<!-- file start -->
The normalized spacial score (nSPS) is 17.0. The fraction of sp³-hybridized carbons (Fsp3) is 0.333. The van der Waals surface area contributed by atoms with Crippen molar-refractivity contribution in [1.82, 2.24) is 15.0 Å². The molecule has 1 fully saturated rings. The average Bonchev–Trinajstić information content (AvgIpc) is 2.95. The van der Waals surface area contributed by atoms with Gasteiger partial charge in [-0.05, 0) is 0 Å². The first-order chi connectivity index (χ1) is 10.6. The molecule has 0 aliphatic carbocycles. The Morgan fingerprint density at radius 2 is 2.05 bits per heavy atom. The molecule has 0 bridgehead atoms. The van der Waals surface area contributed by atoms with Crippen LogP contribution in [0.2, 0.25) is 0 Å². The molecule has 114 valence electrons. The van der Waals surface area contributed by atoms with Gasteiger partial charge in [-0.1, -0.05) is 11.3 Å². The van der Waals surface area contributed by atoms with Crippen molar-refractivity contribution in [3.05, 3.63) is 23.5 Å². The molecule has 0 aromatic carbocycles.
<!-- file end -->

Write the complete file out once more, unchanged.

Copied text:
The normalized spacial score (nSPS) is 17.0. The fraction of sp³-hybridized carbons (Fsp3) is 0.333. The van der Waals surface area contributed by atoms with Crippen molar-refractivity contribution in [1.82, 2.24) is 15.0 Å². The molecule has 1 fully saturated rings. The average Bonchev–Trinajstić information content (AvgIpc) is 2.95. The van der Waals surface area contributed by atoms with Gasteiger partial charge in [-0.05, 0) is 0 Å². The first-order chi connectivity index (χ1) is 10.6. The molecule has 0 aliphatic carbocycles. The Morgan fingerprint density at radius 2 is 2.05 bits per heavy atom. The molecule has 0 bridgehead atoms. The van der Waals surface area contributed by atoms with Crippen LogP contribution in [0.2, 0.25) is 0 Å². The molecule has 114 valence electrons. The van der Waals surface area contributed by atoms with Gasteiger partial charge in [-0.1, -0.05) is 11.3 Å². The van der Waals surface area contributed by atoms with Crippen molar-refractivity contribution in [3.05, 3.63) is 23.5 Å². The molecule has 0 aromatic carbocycles.